So the Z80-powered doorstop that got so many people started with computers was launched 40 years ago.
My story is that we never had one: we had three, but only for a week each. Itâ€™s not that they failed, either. My dad, who ran the computer bureau at King George V Docks for the Clyde Port Authority, was Glasgowâ€™s representative on the European Association for Data Processing in Ports (EVHA). The group was looking at ways for automating ship identification, efficient berthing and documentation handling.
All the ports had data centres, but most of the mainframe time was for predefined tasks such as dock-worker payroll. There wasnâ€™t the budget for computer time to try some of the experimental projects that may have helped with port automation.
Several EVHA members were trying home computers unofficially, but many of them were too expensive to come in under expense account rules. These â€œbigâ€ micros required a business case and purchase order to buy. The ZX81, limited as it was, did fit in the expense budget and – equally importantly – fitted into my dadâ€™s suitcase as he made his monthly trips to Europe.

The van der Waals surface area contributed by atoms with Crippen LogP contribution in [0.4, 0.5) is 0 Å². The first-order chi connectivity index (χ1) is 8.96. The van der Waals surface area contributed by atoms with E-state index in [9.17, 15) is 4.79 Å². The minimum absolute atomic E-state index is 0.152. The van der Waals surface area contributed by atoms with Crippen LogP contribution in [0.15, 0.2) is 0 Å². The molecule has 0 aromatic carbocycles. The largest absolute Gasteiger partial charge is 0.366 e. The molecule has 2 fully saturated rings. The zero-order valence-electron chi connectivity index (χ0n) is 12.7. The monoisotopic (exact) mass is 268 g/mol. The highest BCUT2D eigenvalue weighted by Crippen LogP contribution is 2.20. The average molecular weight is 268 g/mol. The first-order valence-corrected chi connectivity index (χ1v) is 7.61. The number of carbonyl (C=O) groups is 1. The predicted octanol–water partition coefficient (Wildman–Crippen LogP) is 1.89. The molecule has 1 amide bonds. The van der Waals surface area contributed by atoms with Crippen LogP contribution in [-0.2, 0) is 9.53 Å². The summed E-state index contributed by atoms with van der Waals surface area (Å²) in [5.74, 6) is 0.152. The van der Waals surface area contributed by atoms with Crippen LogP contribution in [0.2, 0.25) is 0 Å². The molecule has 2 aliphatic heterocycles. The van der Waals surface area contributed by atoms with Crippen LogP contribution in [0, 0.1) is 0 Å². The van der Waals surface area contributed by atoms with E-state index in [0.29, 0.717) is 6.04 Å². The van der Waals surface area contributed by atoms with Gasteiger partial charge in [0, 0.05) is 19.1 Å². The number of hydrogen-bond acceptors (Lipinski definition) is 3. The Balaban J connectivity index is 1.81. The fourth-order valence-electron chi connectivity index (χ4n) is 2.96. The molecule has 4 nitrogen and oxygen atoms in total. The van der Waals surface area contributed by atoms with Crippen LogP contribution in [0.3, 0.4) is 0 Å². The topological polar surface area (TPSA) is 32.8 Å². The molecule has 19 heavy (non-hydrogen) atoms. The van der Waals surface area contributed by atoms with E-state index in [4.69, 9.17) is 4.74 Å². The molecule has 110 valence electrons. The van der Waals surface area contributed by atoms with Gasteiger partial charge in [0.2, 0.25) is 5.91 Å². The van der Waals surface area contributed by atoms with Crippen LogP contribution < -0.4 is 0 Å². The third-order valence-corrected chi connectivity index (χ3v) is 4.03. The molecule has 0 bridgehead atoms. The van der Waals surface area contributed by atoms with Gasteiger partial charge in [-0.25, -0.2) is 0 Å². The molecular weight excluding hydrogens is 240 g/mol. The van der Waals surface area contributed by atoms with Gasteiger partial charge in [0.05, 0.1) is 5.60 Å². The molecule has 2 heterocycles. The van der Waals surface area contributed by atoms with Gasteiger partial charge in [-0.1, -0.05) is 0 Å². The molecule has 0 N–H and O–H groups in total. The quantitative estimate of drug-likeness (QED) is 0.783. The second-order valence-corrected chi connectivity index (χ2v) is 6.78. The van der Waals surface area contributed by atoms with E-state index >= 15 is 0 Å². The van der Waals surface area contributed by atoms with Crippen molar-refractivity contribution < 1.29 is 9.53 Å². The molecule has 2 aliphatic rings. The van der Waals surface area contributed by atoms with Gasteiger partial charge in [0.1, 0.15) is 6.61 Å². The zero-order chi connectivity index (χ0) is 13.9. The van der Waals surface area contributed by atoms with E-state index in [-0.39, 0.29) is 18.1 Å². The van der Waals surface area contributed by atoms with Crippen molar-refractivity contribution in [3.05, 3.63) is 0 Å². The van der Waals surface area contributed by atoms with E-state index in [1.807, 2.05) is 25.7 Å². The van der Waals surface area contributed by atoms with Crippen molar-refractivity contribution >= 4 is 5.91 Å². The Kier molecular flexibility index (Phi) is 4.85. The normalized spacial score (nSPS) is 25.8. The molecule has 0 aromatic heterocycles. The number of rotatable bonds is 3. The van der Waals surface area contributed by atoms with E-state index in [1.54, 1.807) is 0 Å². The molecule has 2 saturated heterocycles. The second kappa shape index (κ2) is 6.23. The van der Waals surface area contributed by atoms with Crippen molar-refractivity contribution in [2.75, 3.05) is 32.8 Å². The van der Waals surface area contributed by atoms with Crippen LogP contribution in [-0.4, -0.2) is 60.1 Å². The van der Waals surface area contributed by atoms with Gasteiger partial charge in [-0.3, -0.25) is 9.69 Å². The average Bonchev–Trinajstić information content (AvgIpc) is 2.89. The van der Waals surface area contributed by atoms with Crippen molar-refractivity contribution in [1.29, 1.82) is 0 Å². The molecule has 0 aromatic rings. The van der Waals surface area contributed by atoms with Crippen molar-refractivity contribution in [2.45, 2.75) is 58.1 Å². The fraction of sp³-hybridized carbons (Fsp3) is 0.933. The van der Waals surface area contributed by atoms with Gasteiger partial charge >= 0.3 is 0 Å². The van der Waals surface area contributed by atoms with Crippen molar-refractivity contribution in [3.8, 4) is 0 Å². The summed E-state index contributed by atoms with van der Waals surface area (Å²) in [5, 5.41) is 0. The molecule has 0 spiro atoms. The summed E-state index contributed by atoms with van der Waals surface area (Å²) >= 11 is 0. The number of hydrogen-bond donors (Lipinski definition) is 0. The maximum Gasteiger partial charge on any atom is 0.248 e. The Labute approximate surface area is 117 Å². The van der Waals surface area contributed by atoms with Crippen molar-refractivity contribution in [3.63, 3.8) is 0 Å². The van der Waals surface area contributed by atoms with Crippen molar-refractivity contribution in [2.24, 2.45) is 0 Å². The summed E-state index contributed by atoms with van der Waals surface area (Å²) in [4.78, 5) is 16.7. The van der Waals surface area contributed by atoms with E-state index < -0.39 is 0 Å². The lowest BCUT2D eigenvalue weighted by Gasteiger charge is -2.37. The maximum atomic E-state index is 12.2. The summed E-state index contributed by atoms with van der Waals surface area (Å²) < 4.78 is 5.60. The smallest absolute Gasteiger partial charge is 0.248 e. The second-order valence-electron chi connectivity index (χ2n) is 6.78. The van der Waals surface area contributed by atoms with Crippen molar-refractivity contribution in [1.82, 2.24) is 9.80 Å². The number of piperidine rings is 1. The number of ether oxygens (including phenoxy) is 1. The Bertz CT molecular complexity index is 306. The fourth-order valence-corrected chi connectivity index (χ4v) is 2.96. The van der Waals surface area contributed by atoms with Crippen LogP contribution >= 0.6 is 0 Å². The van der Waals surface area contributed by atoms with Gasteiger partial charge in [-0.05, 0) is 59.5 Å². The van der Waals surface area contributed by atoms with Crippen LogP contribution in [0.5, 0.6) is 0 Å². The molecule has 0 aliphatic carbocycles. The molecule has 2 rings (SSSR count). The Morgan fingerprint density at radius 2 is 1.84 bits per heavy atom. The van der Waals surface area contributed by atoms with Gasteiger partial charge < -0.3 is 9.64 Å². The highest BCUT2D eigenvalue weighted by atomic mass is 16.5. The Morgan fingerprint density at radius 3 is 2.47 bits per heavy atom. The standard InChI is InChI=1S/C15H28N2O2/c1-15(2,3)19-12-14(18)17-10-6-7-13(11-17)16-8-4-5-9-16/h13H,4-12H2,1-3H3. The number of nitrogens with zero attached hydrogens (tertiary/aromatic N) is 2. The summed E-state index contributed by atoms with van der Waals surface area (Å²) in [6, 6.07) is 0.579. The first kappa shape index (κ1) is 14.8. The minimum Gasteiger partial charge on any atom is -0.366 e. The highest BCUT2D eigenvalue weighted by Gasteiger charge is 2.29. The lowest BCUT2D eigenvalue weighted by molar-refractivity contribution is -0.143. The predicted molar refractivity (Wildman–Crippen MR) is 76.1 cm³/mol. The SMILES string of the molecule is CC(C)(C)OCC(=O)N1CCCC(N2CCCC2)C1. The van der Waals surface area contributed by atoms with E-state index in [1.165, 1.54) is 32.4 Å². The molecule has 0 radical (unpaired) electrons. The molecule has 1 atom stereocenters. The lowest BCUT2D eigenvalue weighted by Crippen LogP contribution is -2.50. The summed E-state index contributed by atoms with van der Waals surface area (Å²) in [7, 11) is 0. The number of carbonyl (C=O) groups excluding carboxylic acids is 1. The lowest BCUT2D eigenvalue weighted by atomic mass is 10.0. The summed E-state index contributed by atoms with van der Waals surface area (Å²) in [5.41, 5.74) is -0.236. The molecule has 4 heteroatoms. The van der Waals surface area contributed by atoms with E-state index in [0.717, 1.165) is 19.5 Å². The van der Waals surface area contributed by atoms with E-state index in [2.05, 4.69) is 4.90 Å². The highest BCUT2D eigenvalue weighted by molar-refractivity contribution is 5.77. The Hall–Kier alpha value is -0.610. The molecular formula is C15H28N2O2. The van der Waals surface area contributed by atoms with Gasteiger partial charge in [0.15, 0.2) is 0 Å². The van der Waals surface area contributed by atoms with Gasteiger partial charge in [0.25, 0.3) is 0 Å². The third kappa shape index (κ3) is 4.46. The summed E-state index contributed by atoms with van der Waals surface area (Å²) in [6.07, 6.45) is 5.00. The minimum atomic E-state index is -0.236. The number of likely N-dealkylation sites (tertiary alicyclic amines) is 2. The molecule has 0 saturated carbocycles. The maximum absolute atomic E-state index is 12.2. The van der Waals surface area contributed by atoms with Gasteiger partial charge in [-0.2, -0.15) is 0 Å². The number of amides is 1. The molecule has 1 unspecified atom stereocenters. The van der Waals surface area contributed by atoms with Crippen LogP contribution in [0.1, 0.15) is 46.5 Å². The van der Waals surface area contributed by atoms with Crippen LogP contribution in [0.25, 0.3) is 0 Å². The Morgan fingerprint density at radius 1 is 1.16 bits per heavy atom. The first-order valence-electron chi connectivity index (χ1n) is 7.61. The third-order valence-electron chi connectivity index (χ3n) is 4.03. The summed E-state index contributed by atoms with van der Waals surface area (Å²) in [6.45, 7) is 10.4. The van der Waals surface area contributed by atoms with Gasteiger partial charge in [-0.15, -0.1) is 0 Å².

The week before my dad was scheduled to leave, heâ€™d buy a ZX81. Of course, it needed â€œtestingâ€, something me and my brother were only too happy to do. At the end of the week, it would get packed up and on its way to Europe.
Iâ€™m not sure if the clandestine micros were ever actually used for controlling ship traffic (you get considerably fewer than three lives manoeuvring an LNG tanker), but more likely in simulation. I understand that the ZX81 was able to simulate the traffic management for the entire Port of Rotterdam for a while, at least until its RAM pack wobbled.
reposted from ZX81 40th Anniversary – Histories – Retro Computing